Ostracism  

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Train wreck at Montparnasse (October 22, 1895) by Studio Lévy and Sons.
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Train wreck at Montparnasse (October 22, 1895) by Studio Lévy and Sons.

Ostracism (ὀστρακισμός, ostrakismos) was a procedure under the Athenian democracy in which any citizen could be expelled from the city-state of Athens for ten years. While some instances clearly expressed popular anger at the citizen, ostracism was often used preemptively. It was used as a way of neutralizing someone thought to be a threat to the state or potential tyrant.

Crucially, ostracism had no relation to the processes of justice. There was no charge or defense, and the exile was not in fact a penalty; it was simply a command from the Athenian people that one of their number be gone for ten years.

A modern use developed from the term is to describe informal exclusion from a group through social rejection. Although the psychology of ostracism takes this further, where it has been defined as “...any behaviour in which a group or individual excludes and ignores another group or individual”. This could therefore be an intentional act or an unintentional one.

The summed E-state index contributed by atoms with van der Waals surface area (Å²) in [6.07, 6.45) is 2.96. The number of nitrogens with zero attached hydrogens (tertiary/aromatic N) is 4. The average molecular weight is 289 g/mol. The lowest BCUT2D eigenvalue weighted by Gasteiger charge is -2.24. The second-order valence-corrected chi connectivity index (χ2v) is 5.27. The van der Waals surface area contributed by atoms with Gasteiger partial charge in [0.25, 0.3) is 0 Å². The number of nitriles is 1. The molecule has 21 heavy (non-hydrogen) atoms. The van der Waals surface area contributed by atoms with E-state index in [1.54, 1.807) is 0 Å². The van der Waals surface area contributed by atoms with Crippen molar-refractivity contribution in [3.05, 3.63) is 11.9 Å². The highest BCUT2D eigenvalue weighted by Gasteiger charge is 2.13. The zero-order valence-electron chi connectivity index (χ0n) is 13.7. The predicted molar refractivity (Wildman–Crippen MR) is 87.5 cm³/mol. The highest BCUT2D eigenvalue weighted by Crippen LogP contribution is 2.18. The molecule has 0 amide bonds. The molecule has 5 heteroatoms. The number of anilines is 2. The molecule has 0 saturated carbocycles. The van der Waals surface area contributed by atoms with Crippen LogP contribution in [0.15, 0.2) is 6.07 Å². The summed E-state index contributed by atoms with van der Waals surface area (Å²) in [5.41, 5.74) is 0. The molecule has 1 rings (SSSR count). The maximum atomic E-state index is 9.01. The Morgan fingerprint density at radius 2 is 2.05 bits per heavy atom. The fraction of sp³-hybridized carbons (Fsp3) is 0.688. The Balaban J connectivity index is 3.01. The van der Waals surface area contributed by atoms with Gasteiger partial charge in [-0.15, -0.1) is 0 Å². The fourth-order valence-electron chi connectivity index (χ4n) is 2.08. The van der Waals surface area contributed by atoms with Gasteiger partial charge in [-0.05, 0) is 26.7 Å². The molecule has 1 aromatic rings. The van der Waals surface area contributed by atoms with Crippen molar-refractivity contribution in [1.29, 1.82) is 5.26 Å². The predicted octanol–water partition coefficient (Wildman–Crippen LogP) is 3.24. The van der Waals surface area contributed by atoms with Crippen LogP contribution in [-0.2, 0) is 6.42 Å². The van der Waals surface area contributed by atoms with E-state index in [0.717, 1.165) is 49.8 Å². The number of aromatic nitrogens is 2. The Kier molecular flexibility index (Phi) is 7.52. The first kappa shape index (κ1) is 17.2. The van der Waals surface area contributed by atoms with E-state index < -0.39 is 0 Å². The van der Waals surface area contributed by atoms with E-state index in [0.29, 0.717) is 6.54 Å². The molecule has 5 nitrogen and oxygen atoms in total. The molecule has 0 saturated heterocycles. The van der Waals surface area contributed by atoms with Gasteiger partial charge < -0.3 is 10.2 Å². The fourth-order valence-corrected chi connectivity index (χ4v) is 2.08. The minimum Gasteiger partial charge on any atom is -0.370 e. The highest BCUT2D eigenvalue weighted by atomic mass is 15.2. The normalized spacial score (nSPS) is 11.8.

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Unless indicated otherwise, the text in this article is either based on Wikipedia article "Ostracism" or another language Wikipedia page thereof used under the terms of the GNU Free Documentation License; or on original research by Jahsonic and friends. See Art and Popular Culture's copyright notice.

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